This is what the last pages of Crispin’s manifesto call on us to do.
Participating in the patriarchy
I have always been surprised when people ask me whether there’s anything the Greens could do that would make me step away from my party. Of course there is. There are many, many grievous things the Greens – like any political party – could do that, if they were sufficiently distant from the reasons why I joined the party, would mean I would have to leave because the party would no longer represent or be fighting for the things I value.
This too ought to be true of feminism.
Crispin writes about the label of ‘feminism’ become popularised to the extent that it is losing its substantive meaning as a principled social movement. There is a suggestion in Crispin’s work that becoming mainstream perhaps inherently renders feminism less radical, less principled, or less substantive. I don’t agree with that. I can’t see any reason for that to necessarily be the case, although I do agree that often mainstreaming does serve to dilute and soften our demands and our movements.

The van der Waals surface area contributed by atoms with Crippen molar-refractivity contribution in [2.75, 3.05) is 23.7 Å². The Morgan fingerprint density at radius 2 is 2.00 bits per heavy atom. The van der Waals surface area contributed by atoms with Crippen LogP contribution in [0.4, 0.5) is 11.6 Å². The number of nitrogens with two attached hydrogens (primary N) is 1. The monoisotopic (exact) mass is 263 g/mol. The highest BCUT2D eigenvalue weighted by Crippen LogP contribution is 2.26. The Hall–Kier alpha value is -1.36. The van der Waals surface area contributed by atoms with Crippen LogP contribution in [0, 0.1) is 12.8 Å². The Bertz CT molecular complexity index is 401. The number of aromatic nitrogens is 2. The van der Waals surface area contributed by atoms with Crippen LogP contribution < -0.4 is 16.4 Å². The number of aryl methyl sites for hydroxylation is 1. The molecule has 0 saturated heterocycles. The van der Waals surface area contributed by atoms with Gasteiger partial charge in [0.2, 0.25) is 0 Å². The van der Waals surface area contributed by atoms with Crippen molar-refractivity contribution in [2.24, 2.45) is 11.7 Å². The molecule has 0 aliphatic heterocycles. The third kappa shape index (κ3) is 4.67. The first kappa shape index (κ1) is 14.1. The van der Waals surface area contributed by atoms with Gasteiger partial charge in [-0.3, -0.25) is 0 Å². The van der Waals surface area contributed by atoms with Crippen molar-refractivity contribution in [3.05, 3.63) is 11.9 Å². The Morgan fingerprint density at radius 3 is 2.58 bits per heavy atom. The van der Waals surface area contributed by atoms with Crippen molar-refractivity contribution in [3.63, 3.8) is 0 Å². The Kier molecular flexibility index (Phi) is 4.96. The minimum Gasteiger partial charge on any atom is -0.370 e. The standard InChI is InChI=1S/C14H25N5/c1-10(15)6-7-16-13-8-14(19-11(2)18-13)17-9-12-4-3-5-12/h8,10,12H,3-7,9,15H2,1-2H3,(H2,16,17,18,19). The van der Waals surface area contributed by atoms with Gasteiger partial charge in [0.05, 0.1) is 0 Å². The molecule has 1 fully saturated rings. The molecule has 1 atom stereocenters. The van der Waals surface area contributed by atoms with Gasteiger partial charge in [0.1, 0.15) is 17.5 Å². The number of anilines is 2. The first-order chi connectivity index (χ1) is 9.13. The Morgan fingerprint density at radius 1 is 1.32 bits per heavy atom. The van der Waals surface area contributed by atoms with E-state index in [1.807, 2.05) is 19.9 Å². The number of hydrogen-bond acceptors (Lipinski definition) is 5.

However, I do agree that ‘being a feminist’ has in many ways become a goal in and of itself. This, I believe, is both nonsensical and dangerous.
I remember clearly when Michaelia Cash became the Minister for Women and said that she was not a feminist. I was outraged. I was so angry that someone could have the title of representing women and not share the label that I thought denoted their commitment to basic tenants – like equality, an acknowledgement that we had not reached equality and a commitment to work towards it.
Why did I think that Michaelia Cash, Minister for Women in a government that systematically locks up and abuses some of the most vulnerable women on the planet on Manus Island and Nauru, a woman in a party whose state counterparts have vowed to vote against decriminalising abortion in Queensland, and a woman who is part of a party that systematically denies support to the poorest members of our community, single parents, young people, people with disabilities and women fleeing violence…. why did I think that Michael Cash should call herself a feminist?
Labels mean something because they are a shortcut. They allow us to find our friends and our foes easily. But they mean nothing if no values sit behind them.
I agree with Crispin: it’s time to stop demanding people simply declare themselves to be feminist. And, perhaps it’s time to stop accepting that everyone can be a feminist irrespective of their political ideology, their work, or their priorities.
Can you be part of a political party that routinely disregards women, both in their ranks and in the community, and be a feminist?